TODDLER WITH WILLIAM’S SYNDROME OUTPATIENT GENERAL NUTRITION CHILDREN’S NATIONAL MEDICAL CENTER ANGELA SBODIO DIETETIC INTERNSHIP UNIVERSITY OF MARYLAND COLLEGE PARK
OBJECTIVES • Overview of Condition • Meet Toddler Girl • Nutrition Assessment • Home Plan • Summary
OVERVIEW OF CONDITION
WHAT IS WILLIAM’S SYNDROME? • Definition: Williams Syndrome (WS) is a developmental disorder that affects different parts of the body. It is characterized by mild to moderate intellectual disability or learning problems, distinctive facial features, and heart and blood vessels (cardiovascular) problems. • William’s Syndrome is inherited in an autosomal dominant manner.
WHAT IS WILLIAM’S SYNDROME? • GENETICS: People with WS have one copy of chromosome 7 normal and the other copy of chromosome 7 is missing a piece of genetic material of the long arm. WS is caused by the missing piece of chromosome 7q11.23.
• Testing: via chromosomal microarray, which identifies the deletion of chromosome 7q11.23
WILLIAM’S SYNDROME • Facial Features: • • • • •
Broad forehead Short flat nose Full cheeks Wide mouth with full lips Dental problems such as small teeth.
WILLIAM’S SYNDROME • Cardiovascular Diseases: • Supravalvular aortic Stenosis: left untreated will cause left heart failure.
• Pulmonary artery branch Stenosis: left untreated will cause right heart faiure.
BACKGROUND • Born: August 1st, 2015 via C-section due to fetal distress at 39 weeks gestational age at WHC. • Birth Weight: 5 lb 11 oz (1st percentile) • Birth Length: 18 inches (<2nd percentile) • At one month old, AR arrived at CNMC with breathing difficulty. • Cardiology • ECHO: supravalvular aortic and pulmonary stenosis • Suspect Williams Syndrome and sent to Genetics • Chromosomal microarray showing Williams syndrome on 9/2015 (A deletion of chromosome 7q11.23 was identified)
INITIAL NUTRITION ASSESSMENT PLAN • Continue to offer three meals plus snacks per day • Offer high fat foods and add extra oil/butter to foods • Offer 16 oz Pediasure plus additional whole milk • Follow up 3 months.
ANTHROPOMETRICS • • • • • • •
Age: 17 months Weight: 7.825 kg, 1%ile Height: 72.4 cm, <1%ile Weight for Length: 13%ile IBW: 8.7 kg, 90%IBW Goal rate of weight gain: +6-7 g/day Head Circumference: 45 cm, 10th percentile
MEDICATIONS • Poly-Vi-Sol Drops: Multivitamin supplement: 1 ml daily • Ranitidine (Zantac): gastroesophageal reflux disease; 15 mg/ml oral syrup, 1ml, PO, BID, 2 refills
24-HOUR RECALL • • • • • • • • • • • •
9:00 am 1 cup cereal (cheerios), ½ c fruit 10:00 am 4 oz. Pediasure 11:00 am 4 oz. milk, 2 oz. Pediasure 12:00 pm 1 small bowl chicken vegetable soup 12:45 pm 2 oz. Pediasure 1:30 pm ¼ c Jell-O 2:30 pm ½ cup fruit 3:00 pm 4 oz. Pediasure 6:00 pm beans, bread, broccoli, water 8:00 pm Pediasure 4 oz. 10 pm Pediasure 4 oz. 1:00 am Pediasure 2 oz.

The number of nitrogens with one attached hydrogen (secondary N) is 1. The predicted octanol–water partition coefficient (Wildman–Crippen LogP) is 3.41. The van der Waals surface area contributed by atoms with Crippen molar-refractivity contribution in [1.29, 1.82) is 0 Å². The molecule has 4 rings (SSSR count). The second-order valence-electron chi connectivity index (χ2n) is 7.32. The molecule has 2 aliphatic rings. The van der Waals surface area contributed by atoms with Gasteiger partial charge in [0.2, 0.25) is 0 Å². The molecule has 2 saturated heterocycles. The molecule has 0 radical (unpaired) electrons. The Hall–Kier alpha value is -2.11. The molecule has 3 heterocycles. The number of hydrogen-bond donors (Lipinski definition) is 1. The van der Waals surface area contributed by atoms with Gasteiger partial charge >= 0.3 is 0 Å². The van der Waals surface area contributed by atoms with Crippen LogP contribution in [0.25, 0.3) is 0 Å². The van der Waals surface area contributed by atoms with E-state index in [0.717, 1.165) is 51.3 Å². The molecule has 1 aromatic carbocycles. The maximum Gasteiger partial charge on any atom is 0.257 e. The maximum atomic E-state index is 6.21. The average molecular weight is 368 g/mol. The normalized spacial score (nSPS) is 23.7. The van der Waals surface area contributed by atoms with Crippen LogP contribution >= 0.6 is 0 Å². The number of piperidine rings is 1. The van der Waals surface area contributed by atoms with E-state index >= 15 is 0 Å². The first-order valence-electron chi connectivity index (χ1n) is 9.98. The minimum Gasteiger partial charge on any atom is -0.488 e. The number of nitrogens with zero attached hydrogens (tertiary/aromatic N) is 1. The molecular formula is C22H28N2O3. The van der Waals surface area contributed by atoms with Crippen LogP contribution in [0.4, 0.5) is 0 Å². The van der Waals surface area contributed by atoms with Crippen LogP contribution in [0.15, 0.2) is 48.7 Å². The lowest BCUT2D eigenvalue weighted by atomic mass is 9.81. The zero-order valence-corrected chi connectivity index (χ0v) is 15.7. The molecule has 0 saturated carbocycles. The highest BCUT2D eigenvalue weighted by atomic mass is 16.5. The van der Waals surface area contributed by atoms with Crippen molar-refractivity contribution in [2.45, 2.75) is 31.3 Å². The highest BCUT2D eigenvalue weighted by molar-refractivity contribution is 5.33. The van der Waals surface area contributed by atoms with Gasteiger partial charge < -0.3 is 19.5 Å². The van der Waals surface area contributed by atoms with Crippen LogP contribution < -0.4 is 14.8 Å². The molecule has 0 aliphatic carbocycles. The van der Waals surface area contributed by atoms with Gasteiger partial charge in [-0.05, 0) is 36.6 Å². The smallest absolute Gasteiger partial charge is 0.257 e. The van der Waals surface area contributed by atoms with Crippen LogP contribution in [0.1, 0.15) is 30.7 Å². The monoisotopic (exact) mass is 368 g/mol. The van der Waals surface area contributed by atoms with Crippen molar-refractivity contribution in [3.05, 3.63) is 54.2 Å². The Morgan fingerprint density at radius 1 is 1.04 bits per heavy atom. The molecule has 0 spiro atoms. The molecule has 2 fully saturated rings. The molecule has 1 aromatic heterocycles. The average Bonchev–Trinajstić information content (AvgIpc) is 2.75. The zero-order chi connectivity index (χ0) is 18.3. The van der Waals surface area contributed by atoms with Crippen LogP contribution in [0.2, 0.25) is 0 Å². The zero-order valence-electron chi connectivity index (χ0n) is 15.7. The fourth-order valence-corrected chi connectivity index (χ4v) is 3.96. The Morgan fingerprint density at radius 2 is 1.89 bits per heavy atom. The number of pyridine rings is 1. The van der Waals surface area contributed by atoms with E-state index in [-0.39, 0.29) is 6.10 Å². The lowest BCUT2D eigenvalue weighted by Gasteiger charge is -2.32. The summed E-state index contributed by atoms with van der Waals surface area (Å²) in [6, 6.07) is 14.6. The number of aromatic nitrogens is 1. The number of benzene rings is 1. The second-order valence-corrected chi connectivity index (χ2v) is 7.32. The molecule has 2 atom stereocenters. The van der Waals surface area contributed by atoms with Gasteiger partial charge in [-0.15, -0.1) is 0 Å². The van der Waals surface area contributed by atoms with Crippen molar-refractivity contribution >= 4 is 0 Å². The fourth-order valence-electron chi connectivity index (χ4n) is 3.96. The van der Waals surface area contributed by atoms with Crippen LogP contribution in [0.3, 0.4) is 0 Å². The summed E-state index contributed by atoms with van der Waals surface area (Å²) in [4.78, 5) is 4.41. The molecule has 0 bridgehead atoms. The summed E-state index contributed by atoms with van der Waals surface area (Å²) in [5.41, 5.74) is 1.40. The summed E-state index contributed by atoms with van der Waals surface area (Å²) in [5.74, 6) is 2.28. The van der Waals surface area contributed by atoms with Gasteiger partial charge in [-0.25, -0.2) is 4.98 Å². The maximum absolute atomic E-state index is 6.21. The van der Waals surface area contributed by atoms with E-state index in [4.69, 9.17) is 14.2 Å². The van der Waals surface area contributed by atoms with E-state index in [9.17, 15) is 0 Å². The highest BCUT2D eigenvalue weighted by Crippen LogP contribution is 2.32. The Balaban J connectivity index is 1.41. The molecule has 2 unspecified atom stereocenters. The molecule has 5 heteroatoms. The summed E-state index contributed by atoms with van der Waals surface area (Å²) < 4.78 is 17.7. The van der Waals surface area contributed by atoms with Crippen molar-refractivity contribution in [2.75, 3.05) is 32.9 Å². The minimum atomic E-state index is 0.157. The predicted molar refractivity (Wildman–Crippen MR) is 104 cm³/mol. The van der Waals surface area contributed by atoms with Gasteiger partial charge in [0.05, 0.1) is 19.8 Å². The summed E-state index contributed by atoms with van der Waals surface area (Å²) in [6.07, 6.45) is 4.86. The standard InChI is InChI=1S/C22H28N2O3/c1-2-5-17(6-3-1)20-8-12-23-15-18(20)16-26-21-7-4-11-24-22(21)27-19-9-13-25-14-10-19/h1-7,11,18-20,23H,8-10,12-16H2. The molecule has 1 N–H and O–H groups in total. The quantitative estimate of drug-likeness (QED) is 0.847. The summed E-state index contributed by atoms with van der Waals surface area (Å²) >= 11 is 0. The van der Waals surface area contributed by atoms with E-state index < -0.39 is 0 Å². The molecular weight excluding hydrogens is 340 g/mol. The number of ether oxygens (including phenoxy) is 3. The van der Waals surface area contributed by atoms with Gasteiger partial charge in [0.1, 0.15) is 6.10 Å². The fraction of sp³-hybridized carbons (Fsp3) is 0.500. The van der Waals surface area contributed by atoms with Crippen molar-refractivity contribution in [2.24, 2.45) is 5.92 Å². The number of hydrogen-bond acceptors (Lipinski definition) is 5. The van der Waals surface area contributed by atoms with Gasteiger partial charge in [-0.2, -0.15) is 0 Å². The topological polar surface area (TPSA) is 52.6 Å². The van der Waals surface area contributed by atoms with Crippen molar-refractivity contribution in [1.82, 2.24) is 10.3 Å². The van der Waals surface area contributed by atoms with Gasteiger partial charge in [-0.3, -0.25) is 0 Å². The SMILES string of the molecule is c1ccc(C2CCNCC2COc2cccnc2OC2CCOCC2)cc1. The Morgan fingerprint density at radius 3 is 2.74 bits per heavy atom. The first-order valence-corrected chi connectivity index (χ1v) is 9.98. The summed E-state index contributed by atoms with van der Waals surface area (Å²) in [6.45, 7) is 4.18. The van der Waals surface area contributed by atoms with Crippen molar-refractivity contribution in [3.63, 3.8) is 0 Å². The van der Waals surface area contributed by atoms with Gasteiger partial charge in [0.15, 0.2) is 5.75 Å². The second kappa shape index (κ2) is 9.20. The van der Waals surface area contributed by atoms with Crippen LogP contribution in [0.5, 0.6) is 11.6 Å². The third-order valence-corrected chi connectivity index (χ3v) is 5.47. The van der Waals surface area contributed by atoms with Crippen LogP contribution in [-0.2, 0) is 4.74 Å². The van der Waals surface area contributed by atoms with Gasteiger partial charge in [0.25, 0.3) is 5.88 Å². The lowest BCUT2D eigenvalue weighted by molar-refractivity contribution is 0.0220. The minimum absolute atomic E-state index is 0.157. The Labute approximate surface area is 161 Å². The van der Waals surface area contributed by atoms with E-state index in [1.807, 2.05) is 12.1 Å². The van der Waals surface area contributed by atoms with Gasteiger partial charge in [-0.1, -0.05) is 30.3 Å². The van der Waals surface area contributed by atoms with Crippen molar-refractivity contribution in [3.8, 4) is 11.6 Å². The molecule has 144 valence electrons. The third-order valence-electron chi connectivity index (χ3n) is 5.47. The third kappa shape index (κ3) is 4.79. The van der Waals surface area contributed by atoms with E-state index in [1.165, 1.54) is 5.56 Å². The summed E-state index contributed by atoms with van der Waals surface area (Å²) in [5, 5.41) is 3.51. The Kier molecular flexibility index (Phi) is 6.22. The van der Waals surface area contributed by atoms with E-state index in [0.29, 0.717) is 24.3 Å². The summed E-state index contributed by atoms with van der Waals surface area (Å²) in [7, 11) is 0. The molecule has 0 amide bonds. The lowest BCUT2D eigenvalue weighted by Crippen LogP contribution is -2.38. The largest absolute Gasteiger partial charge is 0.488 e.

PES STATEMENT â€˘ (NC-3.1) Underweight related to Williams Syndrome as evidence by patientâ€™s weight at the 1st percentile on the weight-for age growth chart.
ENERGY REQUIREMENT • Kcals/g: 102 kcal/kg ( based on RDA for 1-3 years female)= 798 kcals/day • Grams of Protein/kg: 1.6 g protein/kg (based on DRI for age)= 12.52 g protein/day • Fluid: 783 ml/day (Holliday-Segar Method)
ASSESSMENT OF GROWTH â€˘ Based on the growth rate chart, toddler girls aged 12-18 months, the daily catch up weight gain should be: 6 grams/day. â€˘ Since last assessment patient has gained an average of 7 g/day which is appropriate for age. The patient is within normal growth rate for her age, still underweight at 1%ile.
RECOMMENDATIONS • Continue to offer three meals plus snacks per day. • Offer high fat foods and add extra butter oil/butter. • Continue 16 oz. Pediasure daily to provide 61 kcal/kg, 1.8 g protein/kg, and 61 ml/kg (480 Kcals, 14 g protein, and 440 ml). The patient is getting ~60% of her Estimated Energy needs from Pedisaure only. • Follow-up in 3 months
GOAL â€˘ The main goal for this patient is to continue gaining proportional growth via supplemental feeds, because her height could be impacted by the Williamâ€™s Syndrome.
SUMMARY • Mom reports stenosis condition is improving. A.R. seen by dentist, per mom, patient’s dental health is in good condition. • Since last assessment patient has gained an average of 7 g/day which is appropriate for age, weight for length improved from 6%ile to 13%ile. A.R. appears small for age but well nourished. • Recommended mom to continue with same meal plan. • To Successfully manage Williams Syndrome and to avoid health implications, it may require collaboration between providers (interdisciplinary health team: Neuropsychology, Occupational Therapy, Endocrinology, Cardiology, and Dietitian)
THANK YOU Special Thanks to Colleen, Laura, Sara, Angela and Kayla who taught me so much during this rotation.